The initial phone screen isn’t just a formality to confirm your candidate isn’t a total weirdo. Executed properly, this conversation is an opportunity to identify non-starters and, most importantly, to understand if this person truly is who their profile says they are. Your team of recruiters is going to be conducting these constantly and–in the interest of candidate experience and consistent assessment–it’s important to standardize these calls. Luckily, I happen to sit back to back with Entelo's senior business recruiter, Amina “Value-Add” Moinuddin, and learned that there are a host of questions you can ask candidates no matter what role you’re filling.
For a business to really thrive, it must get the best out of every employee and make smart decisions when it comes to hiring new staff. Knowing what skills the workforce has, where they are lacking, and how to bridge any gaps is crucial to remaining competitive in today’s market. A skills gap analysis can help a company hire the right people for the right positions, improve the effectiveness of its current workforce, keep up with advancements in the industry, and plan for the future. When conducting a skills gap analysis for your own organization, be sure to include the following three steps.
Everyone’s talking about workplace diversity today, and for good reason: when you expand the range of perspectives, experiences, and characteristics of your team, you also extend your reach toward innovation and overall excellence. But gender and ethnicity dominate many of the discussions about diversity–and companies need to start talking more about an age diverse workplace as well.
Let’s play a quick round of the game “Three Truths and a Lie.” Which three of the following four statements are true–and which one is false?
The end of the last century saw the beginning of the Fourth Industrial Revolution, marked by the technology-based fusion of biological, digital, and physical worlds that is not changing the way people work but is in fact driven by the way people work. In recent decades, the business landscape has undergone tremendous change. People rarely stay in one job for decades, for example. Changes in social behavior and demographic shifts (notably, the arrival of Millennials, who gravitate toward flexible and entrepreneurial careers) have altered the shape of the workforce. In the wake of the Great Recession, the gig economy has arisen to help workers achieve independent “job security,” and personal marketability, and better work-life balance (with the standard “9 to 5” schedule is on its way out). And digitally connected work environments are displacing traditional brick-and-mortar office space.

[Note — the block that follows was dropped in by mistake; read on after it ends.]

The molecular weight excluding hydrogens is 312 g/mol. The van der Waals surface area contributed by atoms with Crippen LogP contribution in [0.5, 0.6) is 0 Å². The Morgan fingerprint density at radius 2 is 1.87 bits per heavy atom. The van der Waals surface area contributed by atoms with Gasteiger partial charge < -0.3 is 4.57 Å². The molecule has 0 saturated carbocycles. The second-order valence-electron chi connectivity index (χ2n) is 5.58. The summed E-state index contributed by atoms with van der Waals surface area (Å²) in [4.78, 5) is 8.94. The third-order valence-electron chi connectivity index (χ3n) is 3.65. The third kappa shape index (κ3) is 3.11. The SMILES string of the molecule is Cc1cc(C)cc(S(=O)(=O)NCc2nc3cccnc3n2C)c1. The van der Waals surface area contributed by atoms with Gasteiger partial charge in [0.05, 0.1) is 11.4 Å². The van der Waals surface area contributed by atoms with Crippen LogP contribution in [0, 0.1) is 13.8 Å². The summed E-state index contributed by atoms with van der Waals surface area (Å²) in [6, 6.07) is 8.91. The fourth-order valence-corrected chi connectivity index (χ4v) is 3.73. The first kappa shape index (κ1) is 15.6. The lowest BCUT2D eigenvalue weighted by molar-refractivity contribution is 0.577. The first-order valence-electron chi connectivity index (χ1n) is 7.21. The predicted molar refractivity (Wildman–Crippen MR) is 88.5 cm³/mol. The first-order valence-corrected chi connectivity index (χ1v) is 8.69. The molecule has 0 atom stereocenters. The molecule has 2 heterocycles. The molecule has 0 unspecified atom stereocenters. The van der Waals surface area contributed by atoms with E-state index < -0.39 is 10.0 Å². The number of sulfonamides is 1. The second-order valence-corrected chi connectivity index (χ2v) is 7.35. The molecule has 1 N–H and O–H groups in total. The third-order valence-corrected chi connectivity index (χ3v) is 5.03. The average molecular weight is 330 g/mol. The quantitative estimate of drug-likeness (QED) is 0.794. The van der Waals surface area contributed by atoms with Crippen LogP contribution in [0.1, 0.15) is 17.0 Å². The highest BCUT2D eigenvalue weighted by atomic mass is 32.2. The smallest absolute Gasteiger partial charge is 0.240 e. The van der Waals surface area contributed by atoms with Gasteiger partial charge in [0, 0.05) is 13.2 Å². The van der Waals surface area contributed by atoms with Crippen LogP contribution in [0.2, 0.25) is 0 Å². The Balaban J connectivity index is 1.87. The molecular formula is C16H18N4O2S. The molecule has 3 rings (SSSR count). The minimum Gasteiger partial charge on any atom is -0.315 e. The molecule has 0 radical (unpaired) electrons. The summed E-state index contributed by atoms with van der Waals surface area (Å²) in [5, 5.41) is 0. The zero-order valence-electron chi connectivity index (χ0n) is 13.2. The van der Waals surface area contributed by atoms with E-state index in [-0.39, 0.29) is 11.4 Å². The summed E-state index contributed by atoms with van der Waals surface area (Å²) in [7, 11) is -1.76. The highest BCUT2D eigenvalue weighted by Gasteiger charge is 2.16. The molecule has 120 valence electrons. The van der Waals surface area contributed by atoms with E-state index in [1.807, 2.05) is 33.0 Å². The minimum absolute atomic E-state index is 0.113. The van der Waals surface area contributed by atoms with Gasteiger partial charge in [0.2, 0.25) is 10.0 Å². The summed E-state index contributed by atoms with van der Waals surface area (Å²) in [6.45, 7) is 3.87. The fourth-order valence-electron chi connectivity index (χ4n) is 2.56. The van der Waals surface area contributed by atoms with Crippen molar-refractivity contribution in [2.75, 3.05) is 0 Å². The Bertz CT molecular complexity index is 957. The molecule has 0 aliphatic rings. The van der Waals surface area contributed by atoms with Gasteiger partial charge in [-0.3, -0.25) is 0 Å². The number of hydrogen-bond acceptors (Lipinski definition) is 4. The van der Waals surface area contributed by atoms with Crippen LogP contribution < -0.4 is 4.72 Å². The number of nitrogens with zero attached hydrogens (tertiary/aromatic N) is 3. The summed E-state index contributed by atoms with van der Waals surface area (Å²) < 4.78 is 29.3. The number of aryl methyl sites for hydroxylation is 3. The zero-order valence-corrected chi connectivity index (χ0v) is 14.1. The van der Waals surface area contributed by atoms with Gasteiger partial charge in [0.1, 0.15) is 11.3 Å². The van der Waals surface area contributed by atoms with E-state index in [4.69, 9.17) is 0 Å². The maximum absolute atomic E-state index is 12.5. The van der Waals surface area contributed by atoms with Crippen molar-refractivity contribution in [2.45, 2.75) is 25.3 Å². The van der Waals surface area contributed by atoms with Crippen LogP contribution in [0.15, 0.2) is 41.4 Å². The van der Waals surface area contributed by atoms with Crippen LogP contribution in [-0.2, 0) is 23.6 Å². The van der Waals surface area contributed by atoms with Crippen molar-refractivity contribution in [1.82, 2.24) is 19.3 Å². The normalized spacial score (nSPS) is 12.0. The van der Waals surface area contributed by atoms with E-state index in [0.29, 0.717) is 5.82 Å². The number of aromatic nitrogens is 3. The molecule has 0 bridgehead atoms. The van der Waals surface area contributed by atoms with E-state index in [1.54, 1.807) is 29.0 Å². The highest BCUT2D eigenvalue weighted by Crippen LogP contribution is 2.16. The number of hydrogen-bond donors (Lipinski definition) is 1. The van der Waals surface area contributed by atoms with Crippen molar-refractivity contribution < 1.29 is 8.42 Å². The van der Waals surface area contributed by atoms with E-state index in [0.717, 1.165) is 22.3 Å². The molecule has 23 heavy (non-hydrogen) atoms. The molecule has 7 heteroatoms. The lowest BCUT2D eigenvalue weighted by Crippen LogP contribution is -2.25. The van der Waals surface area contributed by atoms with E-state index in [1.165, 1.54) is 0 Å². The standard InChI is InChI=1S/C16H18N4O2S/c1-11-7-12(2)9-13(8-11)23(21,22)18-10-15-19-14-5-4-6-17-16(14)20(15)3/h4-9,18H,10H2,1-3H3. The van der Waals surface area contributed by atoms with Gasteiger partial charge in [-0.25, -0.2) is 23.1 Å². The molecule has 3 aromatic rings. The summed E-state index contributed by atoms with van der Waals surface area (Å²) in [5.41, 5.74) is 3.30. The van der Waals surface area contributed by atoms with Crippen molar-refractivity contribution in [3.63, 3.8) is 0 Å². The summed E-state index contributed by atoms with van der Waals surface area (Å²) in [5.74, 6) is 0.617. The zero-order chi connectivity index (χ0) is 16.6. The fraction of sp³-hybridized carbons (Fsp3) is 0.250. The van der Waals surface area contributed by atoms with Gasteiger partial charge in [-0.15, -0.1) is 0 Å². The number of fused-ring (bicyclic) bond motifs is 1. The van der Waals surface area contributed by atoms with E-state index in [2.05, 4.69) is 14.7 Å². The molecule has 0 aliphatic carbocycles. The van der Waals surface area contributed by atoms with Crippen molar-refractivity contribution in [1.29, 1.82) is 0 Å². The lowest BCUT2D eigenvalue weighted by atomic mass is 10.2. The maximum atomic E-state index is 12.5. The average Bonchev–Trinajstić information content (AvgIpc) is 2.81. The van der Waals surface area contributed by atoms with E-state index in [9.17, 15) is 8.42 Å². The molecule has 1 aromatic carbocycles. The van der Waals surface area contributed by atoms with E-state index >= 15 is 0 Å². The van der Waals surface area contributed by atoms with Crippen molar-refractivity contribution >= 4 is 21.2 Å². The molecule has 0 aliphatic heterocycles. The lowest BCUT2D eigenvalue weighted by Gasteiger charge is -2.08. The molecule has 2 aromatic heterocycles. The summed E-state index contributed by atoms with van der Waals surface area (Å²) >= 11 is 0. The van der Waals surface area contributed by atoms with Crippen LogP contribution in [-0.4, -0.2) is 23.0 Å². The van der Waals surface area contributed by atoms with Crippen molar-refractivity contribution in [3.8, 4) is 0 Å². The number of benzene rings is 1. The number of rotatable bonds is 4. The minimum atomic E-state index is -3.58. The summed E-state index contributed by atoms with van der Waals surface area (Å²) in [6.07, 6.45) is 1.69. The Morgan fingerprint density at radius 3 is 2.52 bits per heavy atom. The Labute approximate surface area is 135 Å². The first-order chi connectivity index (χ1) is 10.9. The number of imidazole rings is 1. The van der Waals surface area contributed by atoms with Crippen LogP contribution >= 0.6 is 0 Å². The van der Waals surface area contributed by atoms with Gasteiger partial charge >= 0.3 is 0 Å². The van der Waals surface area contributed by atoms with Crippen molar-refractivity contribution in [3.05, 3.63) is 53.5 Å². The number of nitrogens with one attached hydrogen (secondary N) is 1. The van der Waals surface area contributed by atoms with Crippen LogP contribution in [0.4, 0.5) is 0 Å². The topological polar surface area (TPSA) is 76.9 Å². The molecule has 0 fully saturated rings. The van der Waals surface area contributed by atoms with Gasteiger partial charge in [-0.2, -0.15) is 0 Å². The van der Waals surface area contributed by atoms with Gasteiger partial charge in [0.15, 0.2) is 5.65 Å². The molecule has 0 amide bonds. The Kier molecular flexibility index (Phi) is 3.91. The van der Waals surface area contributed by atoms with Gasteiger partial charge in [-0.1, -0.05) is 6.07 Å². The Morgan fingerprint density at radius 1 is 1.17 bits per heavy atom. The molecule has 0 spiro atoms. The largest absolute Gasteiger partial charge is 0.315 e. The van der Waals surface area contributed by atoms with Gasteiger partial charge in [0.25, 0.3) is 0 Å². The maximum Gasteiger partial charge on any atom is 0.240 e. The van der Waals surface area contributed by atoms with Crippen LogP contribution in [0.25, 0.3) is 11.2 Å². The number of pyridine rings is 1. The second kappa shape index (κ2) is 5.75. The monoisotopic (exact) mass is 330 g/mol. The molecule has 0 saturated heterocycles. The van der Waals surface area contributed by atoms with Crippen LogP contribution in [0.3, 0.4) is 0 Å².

By implementing a total reward program, a company can build a reputation as a great place to work and therefore attract the best talent. Nonmonetary benefits and perks can, when combined with competitive salaries, form a well-rounded compensation strategy that helps an organization attract candidates, increase offer acceptance rates, and improve retention. Over the last three years, it’s become more and more common for candidates to receive multiple job offers at one time—and, consequently, for companies to increase salaries to attract them. Salary isn’t necessarily the most important factor candidates consider, though, and the best way for companies to increase offer acceptance (especially in multiple-offer scenarios) is by making improvements in the nonmonetary incentives they provide.
Topics: Human Resources Insights
Corporate value is increasingly dependent on employees, and talent optimization is becoming a serious business issue.
We all have the best intentions on January 1st–making resolutions to eat healthier or workout more or get more sleep. What if you made a resolution to live more gratefully? That’s the goal Janice Kaplan set for herself in her New York Times bestselling book, “The Gratitude Diaries.”
The term “optimized” tends to get thrown around a lot, especially when talking about employee scheduling. But what does it really mean?
People at Google love data. They measure everything. A few years back, they launched a research initiative called Project Oxygen in order to measure and improve key management behaviors at Google. This initiative is highlighted in a 2013 Harvard Business Review piece by David A. Garvin, professor at Harvard Business School.
It’s no longer news–to employers or to potential employees–that social media accounts offer a glimpse into the lives of applicants that has never before been possible. At least, that’s the case for those whose information is made available to the public, whether by design or by accident. This enables hiring managers to approach their applicant pool with more information than ever. But using these tools comes with several caveats–some cons to balance out the pros, both from legal and ethical standpoints. Here are some potential pitfalls as well as some good ideas to make sure you’re using these tools wisely.